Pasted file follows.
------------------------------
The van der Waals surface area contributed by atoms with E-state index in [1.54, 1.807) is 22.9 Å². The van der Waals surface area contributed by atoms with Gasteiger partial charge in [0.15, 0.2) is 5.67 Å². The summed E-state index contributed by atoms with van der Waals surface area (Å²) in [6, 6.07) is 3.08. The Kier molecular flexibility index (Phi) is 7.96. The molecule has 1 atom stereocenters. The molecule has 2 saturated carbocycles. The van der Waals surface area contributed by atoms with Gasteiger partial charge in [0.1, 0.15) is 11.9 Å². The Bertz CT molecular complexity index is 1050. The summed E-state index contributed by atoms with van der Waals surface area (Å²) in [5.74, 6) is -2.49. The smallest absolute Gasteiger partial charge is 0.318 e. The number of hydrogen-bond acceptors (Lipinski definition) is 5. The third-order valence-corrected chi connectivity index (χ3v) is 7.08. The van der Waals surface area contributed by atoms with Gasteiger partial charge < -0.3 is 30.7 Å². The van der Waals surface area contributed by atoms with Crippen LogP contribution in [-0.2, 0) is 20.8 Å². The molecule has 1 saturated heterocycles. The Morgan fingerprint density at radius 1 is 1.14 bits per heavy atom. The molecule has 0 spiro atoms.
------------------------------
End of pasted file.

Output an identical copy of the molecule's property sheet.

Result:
The van der Waals surface area contributed by atoms with E-state index in [1.54, 1.807) is 22.9 Å². The van der Waals surface area contributed by atoms with Gasteiger partial charge in [0.15, 0.2) is 5.67 Å². The summed E-state index contributed by atoms with van der Waals surface area (Å²) in [6, 6.07) is 3.08. The Kier molecular flexibility index (Phi) is 7.96. The molecule has 1 atom stereocenters. The molecule has 2 saturated carbocycles. The van der Waals surface area contributed by atoms with Gasteiger partial charge in [0.1, 0.15) is 11.9 Å². The Bertz CT molecular complexity index is 1050. The summed E-state index contributed by atoms with van der Waals surface area (Å²) in [5.74, 6) is -2.49. The smallest absolute Gasteiger partial charge is 0.318 e. The number of hydrogen-bond acceptors (Lipinski definition) is 5. The third-order valence-corrected chi connectivity index (χ3v) is 7.08. The van der Waals surface area contributed by atoms with Gasteiger partial charge < -0.3 is 30.7 Å². The van der Waals surface area contributed by atoms with Crippen LogP contribution in [-0.2, 0) is 20.8 Å². The molecule has 1 saturated heterocycles. The Morgan fingerprint density at radius 1 is 1.14 bits per heavy atom. The molecule has 0 spiro atoms.